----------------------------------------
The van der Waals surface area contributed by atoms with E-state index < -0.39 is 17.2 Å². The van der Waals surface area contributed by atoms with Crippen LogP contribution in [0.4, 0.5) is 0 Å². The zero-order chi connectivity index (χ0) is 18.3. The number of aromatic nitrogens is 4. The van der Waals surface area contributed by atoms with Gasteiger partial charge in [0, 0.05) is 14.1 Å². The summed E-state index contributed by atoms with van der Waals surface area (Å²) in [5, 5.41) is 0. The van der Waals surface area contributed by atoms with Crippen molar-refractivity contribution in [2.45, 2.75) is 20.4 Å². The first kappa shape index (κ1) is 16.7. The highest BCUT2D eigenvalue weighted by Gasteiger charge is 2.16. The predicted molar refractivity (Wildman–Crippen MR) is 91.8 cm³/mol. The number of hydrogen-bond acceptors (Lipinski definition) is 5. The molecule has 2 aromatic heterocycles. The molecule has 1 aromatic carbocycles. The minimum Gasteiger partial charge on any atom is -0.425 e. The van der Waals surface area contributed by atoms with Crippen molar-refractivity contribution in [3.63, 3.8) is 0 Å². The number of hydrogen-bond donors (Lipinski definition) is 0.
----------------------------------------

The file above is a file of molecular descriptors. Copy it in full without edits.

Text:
The van der Waals surface area contributed by atoms with E-state index < -0.39 is 17.2 Å². The van der Waals surface area contributed by atoms with Crippen LogP contribution in [0.4, 0.5) is 0 Å². The zero-order chi connectivity index (χ0) is 18.3. The number of aromatic nitrogens is 4. The van der Waals surface area contributed by atoms with Gasteiger partial charge in [0, 0.05) is 14.1 Å². The summed E-state index contributed by atoms with van der Waals surface area (Å²) in [5, 5.41) is 0. The van der Waals surface area contributed by atoms with Crippen molar-refractivity contribution in [2.45, 2.75) is 20.4 Å². The first kappa shape index (κ1) is 16.7. The highest BCUT2D eigenvalue weighted by Gasteiger charge is 2.16. The predicted molar refractivity (Wildman–Crippen MR) is 91.8 cm³/mol. The number of hydrogen-bond acceptors (Lipinski definition) is 5. The molecule has 2 aromatic heterocycles. The molecule has 1 aromatic carbocycles. The minimum Gasteiger partial charge on any atom is -0.425 e. The van der Waals surface area contributed by atoms with Crippen molar-refractivity contribution in [3.63, 3.8) is 0 Å². The number of hydrogen-bond donors (Lipinski definition) is 0.